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Community Hero: ‘Bill from The Cove’ gets a slice of the ‘Lorax Tree’ in honor of his seaside service

La Jolla resident Bill Robbins holds an award recognizing his community service around La Jolla Cove and Scripps Park.
La Jolla resident Bill Robbins holds a specially made award recognizing his community service around La Jolla Cove and Scripps Park.
(Ashley Mackin-Solomon)

Bill Robbins is known by a lot of nicknames. “Mayor Bill.” “Bill from The Cove.” Sometimes “The Lorax.”

So it was only fitting that as a tribute to his community service, the La Jolla resident received a slice of what was known as the “Lorax Tree” that fell in Scripps Park last year. The ceremony was held the morning of Nov. 6 at his beloved Cove.

Robbins — a certified scuba diver since 1963 and a longtime member of the Dawn Patrol swim club, which meets three times a week in the early morning for a swim in La Jolla Cove — conducts self-appointed patrols of The Cove and Scripps Park every morning and serves as the eyes and ears in the area for local community groups and city agencies.

For events at Scripps Park, he usually will coordinate with organizers to make sure everything is executed to the letter and cleaned up appropriately afterward. He also keeps tabs on ongoing projects, such as the under-construction restroom facility. And he knew before most people that the Red Rest cottage across from the park had burned down early Oct. 26.

Robbins’ award — organized by the La Jolla Parks & Beaches advisory board, specifically member Phyllis Minick — is a plaque affixed to a portion of the tree, which was long believed to have inspired children’s book author Dr. Seuss to write “The Lorax.” The tree fell June 13, 2019, and was soon removed by the city of San Diego.

The award recognizes Robbins’ “devoted guardianship of our La Jolla Village shores.” Robbins has been a member of LJP&B on and off for many years.

An award for Bill Robbins was made from a slice of the "Lorax Tree" that fell in Scripps Park last year.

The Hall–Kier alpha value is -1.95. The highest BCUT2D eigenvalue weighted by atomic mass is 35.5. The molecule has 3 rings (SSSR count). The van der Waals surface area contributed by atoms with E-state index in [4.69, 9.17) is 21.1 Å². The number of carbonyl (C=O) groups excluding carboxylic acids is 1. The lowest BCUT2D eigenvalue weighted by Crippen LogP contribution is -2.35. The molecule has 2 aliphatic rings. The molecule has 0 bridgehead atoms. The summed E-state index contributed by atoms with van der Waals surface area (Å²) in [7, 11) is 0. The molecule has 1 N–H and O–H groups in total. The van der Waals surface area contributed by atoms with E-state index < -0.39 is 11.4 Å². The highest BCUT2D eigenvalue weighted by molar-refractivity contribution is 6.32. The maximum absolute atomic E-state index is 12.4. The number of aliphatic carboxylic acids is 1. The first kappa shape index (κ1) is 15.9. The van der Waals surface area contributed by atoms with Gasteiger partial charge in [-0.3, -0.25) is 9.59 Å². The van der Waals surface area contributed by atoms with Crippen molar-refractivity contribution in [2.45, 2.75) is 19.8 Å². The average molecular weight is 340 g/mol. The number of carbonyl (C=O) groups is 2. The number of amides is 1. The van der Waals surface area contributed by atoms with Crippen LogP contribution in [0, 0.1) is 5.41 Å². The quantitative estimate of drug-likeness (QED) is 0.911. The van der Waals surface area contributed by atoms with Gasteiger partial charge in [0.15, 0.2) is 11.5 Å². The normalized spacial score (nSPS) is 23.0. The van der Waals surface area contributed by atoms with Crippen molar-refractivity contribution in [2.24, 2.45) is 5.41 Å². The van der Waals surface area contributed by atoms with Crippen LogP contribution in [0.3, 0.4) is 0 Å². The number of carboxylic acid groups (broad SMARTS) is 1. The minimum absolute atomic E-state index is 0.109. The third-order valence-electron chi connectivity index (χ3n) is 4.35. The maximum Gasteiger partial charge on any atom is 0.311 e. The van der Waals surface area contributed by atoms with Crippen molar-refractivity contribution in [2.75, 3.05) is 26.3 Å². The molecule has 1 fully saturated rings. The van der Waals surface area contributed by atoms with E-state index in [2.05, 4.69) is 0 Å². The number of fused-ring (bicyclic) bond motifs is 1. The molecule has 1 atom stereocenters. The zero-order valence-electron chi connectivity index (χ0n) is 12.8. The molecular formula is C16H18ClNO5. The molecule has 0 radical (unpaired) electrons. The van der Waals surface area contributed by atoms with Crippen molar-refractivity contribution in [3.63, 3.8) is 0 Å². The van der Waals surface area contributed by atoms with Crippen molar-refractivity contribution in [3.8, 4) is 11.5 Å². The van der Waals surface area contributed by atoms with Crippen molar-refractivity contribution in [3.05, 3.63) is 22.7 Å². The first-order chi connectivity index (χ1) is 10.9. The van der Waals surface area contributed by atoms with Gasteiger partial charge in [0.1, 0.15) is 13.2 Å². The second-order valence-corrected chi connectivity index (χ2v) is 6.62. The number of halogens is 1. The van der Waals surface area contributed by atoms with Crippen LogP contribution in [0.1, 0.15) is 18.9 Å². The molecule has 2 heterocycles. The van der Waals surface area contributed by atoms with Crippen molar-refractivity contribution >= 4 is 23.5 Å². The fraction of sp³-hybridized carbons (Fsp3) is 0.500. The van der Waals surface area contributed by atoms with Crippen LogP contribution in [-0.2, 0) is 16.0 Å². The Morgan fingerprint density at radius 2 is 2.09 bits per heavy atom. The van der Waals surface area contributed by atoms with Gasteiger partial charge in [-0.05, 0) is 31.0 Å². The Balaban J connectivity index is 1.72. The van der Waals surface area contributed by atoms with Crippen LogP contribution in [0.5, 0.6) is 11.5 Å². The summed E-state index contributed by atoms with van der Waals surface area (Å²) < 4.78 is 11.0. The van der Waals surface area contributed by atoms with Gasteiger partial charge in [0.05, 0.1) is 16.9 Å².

(Ashley Mackin-Solomon)

“The first time I heard Bill speak at a La Jolla Parks & Beaches meeting [was] that he was handing out to groups of people on the beach ... his saved supply of grocery bags,” Minick told the LJP&B board during an announcement of his award. “He told them, ‘Please dispose of your trash here instead of on the beach.’ Now I have gathered my own gently used bags for Bill to distribute.”

At the ceremony, she said Robbins is La Jolla’s “man on the shore every day” and that he has “overseen construction projects [and watched for] flaws in event setups, inadequate trash disposal and mistakes in parking arrangements.”

She presented him with the plaque and a copy of “The Lorax” with personalized notes inside.

Warwick’s bookstore owner Nancy Warwick, who donated the book, told the La Jolla Light that “Bill’s community-minded dedication to La Jolla is a testament to his integrity, hard work and unflappable state of mind. His firsthand knowledge of the daily issues facing our beach life is a tremendous resource to La Jolla Parks & Beaches and, by extension, our community at large. I am delighted for him to be given such special recognition. Bill is a local treasure and a friend to so many.”

About 50 people attended the award presentation bright and early at 6:30 a.m.

About 50 people gathered at The Cove on Nov. 6 to honor Bill Robbins' community service.
About 50 people gathered at The Cove on Nov. 6 to honor Bill Robbins’ community service.
(Ashley Mackin-Solomon)

Lifeguard Lt. Brian Clark said he first met “Bill from The Cove” while working there about 10 years ago as a seasonal lifeguard.